UAE’ Amal spacecraft has captured the most detailed photos to date of Deimos, Mars’ smaller moon. Last month, the spacecraft flew within 62 miles of Deimos, providing close-up images of the moon’s little-explored far side. Amal — Arabic for Hope — got a two-for-one when Mars photobombed some of the images. The flyby was the closest any spacecraft has been to Deimos in almost 50 years.
The Vice President of the UAE, Sheikh Mohammed bin Rashid Al Maktoum, announced the “new global milestone” on Twitter saying “The UAE Mars Exploration Project, the Hope Probe, flew within 100 km of the Martian moon Deimos, capturing the clearest image of the moon ever taken by humans.”
Deimos’ orbit around Mars extends 14,000 miles out, close to the inner part of the spacecraft’s orbit, making the observation of Deimos a compelling idea, according to Hessa al-Matroushi, the mission’s lead scientist.
The team’s analysis of the images suggests that Deimos is not an asteroid captured by Mars’ orbit in the past, as previously believed. Instead, the moon appears to be of Martian origin, potentially from the larger Martian moon, Phobos, or even from Mars itself.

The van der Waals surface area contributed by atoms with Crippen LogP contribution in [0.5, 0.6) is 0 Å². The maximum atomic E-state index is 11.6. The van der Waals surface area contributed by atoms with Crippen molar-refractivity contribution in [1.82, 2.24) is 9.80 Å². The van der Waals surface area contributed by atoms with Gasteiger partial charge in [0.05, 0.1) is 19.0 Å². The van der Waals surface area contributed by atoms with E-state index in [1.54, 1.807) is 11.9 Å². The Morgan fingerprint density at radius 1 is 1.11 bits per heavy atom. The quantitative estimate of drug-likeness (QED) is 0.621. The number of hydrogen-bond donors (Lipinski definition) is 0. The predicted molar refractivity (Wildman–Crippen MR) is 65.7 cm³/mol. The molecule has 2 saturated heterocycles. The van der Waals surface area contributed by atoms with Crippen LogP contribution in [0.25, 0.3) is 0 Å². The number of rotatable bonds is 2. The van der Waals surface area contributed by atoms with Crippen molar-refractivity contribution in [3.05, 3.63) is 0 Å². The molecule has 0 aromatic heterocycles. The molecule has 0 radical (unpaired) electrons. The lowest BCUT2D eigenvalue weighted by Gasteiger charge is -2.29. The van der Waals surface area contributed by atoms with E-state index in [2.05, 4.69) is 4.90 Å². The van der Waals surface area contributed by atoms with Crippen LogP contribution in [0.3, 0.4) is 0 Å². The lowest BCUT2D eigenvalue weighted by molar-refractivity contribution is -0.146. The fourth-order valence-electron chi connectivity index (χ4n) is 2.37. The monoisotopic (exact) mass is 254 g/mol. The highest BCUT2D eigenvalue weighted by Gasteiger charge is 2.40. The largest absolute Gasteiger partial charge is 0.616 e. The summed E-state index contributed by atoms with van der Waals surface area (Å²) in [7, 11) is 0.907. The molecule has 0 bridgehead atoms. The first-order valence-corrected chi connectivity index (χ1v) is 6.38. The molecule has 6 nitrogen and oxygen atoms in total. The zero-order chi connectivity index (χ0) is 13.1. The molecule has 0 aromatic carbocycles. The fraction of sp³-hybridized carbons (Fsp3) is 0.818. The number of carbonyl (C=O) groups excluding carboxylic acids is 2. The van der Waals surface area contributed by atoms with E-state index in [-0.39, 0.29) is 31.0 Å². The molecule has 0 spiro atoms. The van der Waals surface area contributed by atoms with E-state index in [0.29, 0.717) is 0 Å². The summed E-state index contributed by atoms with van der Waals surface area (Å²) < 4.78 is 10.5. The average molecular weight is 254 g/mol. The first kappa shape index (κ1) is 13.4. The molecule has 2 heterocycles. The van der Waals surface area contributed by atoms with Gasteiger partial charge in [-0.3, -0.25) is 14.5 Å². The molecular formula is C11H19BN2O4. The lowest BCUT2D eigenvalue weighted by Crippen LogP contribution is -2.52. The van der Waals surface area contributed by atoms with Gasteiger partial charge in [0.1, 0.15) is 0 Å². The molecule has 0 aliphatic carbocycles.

Read more: UAE’s Rashid Rover takes one step closer to the Moon
The new images provide scientists with an improved understanding of Deimos, which is much smaller and less understood than its counterpart, Phobos.
NASA’s Viking 2 previously came within 19 miles of Deimos in 1977, but since then, other spacecraft have only photographed the moon from a distance.
Amal will continue to observe Deimos this year, albeit not as close as in the March 10 encounter. The findings were presented at the European Geosciences Union’s general assembly in Vienna.
A step forward for Arab region
Egypt congratulated the UAE after the ‘Hope Probe’ successfully reached Mars.
“I proudly followed the arrival of the Amal Probe to Mars which marked an unprecedented step in scientific research, promising a scientific renaissance in the Arab region,” said the Egyptian President in a statement.
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